Over the weekend there was big news out of Mexico in the world of mezcal, the Director General de Normas fined the CRM for misleading and deceptive marketing practices regarding their hologram campaign as well as other behavior. The fines total almost $45,000 USD.
It is important to remember that the CRM is an independent organization not part of the Mexican federal government. From Clayton Szczech:
The Denomination of Origin for Mezcal (DOM), like all Mexican DOs, is the intellectual property of the state. The federal government authorizes “certifying bodies” and “verifiers” to evaluate and certify DO products, in accordance with various Mexican Norms. The General Directorate of Norms, within the Secretariat of the Economy, is the ultimate authority on these matters, and is responsible for authorizing certifying bodies, verifiers, and laboratories. The CRM is the original certifying body of the DOM, and also supervises verifiers and a laboratory. While most of us habitually think of the CRM as the sole arbiter of all things mezcal, this government ruling is an explicit reminder of where that power ultimately lies.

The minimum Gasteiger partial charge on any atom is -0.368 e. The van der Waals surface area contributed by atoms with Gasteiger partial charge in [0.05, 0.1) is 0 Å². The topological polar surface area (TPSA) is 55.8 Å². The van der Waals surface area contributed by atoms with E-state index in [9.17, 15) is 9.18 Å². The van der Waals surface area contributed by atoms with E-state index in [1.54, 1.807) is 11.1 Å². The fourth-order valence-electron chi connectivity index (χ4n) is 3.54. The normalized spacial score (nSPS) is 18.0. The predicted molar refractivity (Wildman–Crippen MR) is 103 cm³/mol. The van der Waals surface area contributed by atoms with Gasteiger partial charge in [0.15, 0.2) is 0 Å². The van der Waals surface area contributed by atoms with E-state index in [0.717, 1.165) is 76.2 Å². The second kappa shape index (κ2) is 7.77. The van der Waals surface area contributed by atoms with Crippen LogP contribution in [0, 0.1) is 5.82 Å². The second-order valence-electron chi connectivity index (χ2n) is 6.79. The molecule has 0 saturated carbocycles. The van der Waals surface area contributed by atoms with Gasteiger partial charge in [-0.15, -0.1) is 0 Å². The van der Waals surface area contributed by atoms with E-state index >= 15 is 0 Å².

It seems the spark for the complaint and resulting fine came down to the CRM campaign regarding the hologram on bottles of certified mezcal, “If it doesn’t have the hologram, it’s not mezcal.” Again per Szczech “The fine imposed for the ‘hologram” violation ($260,640 pesos) was the minimum established by law. However, the SE imposed the maximum fine ($695,040 pesos) for the “particularly grave” harm done by “intentionally, repeatedly and unjustifiably” refusing to recognize other certifying bodies and verifying units, creating confusion among consumers, and impeding producers’ access to domestic and international markets.” You can read his full article here.
The federal government had previously recognized three other organizations to certify/verify mezcal as we reported here, but in February of this year, a Mexican court ruled that the CRM was in fact the only organization who could oversee the certification and verification process.
The CRM has 15 days to respond to the Director General de Normas. This sets up the scene for a very political fight between the Executive and Judicial branches of the Mexican government and who will ultimately determine whether or not the CRM will maintain its hold as sole certifier/verifier of mezcal or if other previously recognized certifiers may proceed. Stay tuned!